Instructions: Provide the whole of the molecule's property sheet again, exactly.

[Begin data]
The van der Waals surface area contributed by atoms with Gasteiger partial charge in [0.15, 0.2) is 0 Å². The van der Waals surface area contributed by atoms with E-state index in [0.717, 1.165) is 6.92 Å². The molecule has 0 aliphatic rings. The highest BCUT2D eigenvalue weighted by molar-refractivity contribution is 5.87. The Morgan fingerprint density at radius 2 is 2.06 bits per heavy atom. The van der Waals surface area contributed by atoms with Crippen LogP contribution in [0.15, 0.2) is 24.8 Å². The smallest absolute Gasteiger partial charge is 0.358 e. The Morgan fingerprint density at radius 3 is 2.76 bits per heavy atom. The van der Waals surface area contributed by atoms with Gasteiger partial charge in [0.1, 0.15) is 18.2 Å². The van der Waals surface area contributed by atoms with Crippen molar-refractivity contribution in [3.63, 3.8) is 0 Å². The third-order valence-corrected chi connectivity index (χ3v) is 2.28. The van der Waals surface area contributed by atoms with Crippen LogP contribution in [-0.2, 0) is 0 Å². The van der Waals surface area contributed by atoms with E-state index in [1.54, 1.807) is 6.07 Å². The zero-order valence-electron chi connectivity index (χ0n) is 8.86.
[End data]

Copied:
The van der Waals surface area contributed by atoms with Gasteiger partial charge in [0.15, 0.2) is 0 Å². The van der Waals surface area contributed by atoms with E-state index in [0.717, 1.165) is 6.92 Å². The molecule has 0 aliphatic rings. The highest BCUT2D eigenvalue weighted by molar-refractivity contribution is 5.87. The Morgan fingerprint density at radius 2 is 2.06 bits per heavy atom. The van der Waals surface area contributed by atoms with Crippen LogP contribution in [0.15, 0.2) is 24.8 Å². The smallest absolute Gasteiger partial charge is 0.358 e. The Morgan fingerprint density at radius 3 is 2.76 bits per heavy atom. The van der Waals surface area contributed by atoms with Gasteiger partial charge in [0.1, 0.15) is 18.2 Å². The van der Waals surface area contributed by atoms with Crippen molar-refractivity contribution in [3.63, 3.8) is 0 Å². The third-order valence-corrected chi connectivity index (χ3v) is 2.28. The van der Waals surface area contributed by atoms with Crippen LogP contribution in [-0.2, 0) is 0 Å². The van der Waals surface area contributed by atoms with E-state index in [1.54, 1.807) is 6.07 Å². The zero-order valence-electron chi connectivity index (χ0n) is 8.86.